If you simultaneously release a feather and a penny, side-by-side, which will hit the ground first? If you say, “The penny, of course,” the science of physics has news for you. That is not always true! Inherently, they reach the ground at the same time. Read on to understand why!
By the year 1604, Galileo Galilei had deciphered a long-standing mystery of physics: “The law of fall.” Until that time, “natural philosophers,” as scientists were called, had puzzled for centuries over the question: “Precisely how do physical bodies of mass like a feather and a penny fall to earth under the influence of gravity.” It was clear that objects seemed to fall faster the longer they fell – but according to what mathematical principles?
Do heavier objects fall faster than light ones? It would intuitively seem so! Is the instantaneous velocity of a falling object proportional to the distance traversed during fall – or perhaps to the time duration of fall?
By way of clever experimentation and logical deductions, Galileo deduced the law of falling bodies under the influence of gravity:
Every body subject to fall inherently accelerates at a
fixed rate as it falls, irrespective of its weight (mass).
With a fixed, equal rate of acceleration as decreed by the law of fall, motion physics tells us that two bodies released from rest will fall side-by-side all the way down. The law also dictates that objects in free-fall reach instantaneous velocities which are proportional to the time duration of fall from a rest condition. For objects here on earth, a falling object adds slightly less than 32.2 feet per second to its velocity for each additional second of fall.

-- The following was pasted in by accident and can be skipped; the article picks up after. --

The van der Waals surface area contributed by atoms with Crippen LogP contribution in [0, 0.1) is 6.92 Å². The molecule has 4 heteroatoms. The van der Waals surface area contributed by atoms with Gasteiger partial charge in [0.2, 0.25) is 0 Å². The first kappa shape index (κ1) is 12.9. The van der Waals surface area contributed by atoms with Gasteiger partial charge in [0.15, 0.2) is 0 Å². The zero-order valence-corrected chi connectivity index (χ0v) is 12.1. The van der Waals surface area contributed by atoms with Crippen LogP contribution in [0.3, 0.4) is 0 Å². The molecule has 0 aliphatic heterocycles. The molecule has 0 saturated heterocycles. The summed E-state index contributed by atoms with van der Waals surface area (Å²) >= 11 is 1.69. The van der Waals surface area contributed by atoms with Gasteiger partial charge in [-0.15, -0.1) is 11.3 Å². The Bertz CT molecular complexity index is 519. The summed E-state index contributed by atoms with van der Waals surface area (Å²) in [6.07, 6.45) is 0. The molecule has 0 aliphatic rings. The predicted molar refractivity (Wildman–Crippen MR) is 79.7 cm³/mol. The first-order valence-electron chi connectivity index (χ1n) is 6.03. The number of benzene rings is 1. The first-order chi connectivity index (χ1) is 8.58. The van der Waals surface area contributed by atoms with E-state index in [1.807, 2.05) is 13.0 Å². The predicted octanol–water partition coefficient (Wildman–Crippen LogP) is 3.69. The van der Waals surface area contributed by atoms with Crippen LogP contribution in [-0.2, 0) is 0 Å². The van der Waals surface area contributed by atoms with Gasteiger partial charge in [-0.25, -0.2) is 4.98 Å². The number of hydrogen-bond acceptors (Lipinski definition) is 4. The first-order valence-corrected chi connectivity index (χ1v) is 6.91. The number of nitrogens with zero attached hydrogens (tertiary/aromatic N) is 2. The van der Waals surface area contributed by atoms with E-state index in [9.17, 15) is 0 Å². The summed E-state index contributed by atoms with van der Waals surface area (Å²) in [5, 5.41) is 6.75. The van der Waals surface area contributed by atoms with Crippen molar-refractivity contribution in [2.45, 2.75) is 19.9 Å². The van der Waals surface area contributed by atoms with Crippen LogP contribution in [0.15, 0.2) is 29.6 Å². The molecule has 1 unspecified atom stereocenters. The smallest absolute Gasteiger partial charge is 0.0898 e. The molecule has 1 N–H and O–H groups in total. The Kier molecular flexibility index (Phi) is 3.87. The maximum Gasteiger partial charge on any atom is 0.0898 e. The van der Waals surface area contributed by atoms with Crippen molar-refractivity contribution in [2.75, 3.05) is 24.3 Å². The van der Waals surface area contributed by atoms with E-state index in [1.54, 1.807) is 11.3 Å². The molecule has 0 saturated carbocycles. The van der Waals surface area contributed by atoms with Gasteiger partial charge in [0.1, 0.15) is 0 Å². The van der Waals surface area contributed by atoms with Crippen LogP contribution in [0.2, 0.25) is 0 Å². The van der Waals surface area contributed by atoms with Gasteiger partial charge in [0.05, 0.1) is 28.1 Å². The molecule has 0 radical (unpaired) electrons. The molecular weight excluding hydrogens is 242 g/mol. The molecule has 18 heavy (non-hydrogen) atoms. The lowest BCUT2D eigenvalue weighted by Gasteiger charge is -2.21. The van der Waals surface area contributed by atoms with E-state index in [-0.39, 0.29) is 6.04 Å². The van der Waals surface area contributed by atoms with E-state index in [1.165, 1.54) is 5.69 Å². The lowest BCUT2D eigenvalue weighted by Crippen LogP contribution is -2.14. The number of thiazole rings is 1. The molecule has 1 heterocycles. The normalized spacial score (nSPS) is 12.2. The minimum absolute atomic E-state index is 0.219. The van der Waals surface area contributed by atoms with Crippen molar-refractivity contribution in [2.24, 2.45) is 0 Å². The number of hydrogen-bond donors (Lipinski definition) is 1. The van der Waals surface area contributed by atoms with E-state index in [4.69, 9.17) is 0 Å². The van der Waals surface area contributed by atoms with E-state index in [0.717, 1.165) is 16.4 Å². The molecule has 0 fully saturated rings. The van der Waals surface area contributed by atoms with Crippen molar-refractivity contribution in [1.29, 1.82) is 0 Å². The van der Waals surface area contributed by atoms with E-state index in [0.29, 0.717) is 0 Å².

The wording of “the law of fall” contains two important implications. First, the key word, “inherently,” implies that the falling body is subject only to a constant force of gravitational attraction. Second, the term “fixed” rate tells us that the acceleration is a fixed numerical value for all bodies of mass… in a given gravitational field. The earth’s gravity is essentially constant over all regions of the globe…at its surface. The moon’s gravitational field is also essentially constant at its surface, but its numerical value is just under one-third that of the earth. A specific body of mass will fall faster here, on earth, than it would on the moon.
Note that “mass” denotes the amount of material present in a body, while “weight” denotes the force of gravitational attraction acting on that mass. When you weigh yourself, you are measuring the force of the earth’s gravitational attraction on your mass! Double the mass of a body, and you double its weight in a given gravitational field!
Everyday observation tells us that a penny always falls faster than a feather. How, then, do we reconcile our observations with the law of fall and the statement in the opening paragraph of this post? The key to the seeming impasse regarding the falling feather and the penny resides in the word, inherently, as used in the statement of the law of fall which assumes only gravity acting on the object. When objects fall, here on earth, there is an additional force acting on them besides the force of gravity as they fall, and that is the retarding force of air resistance!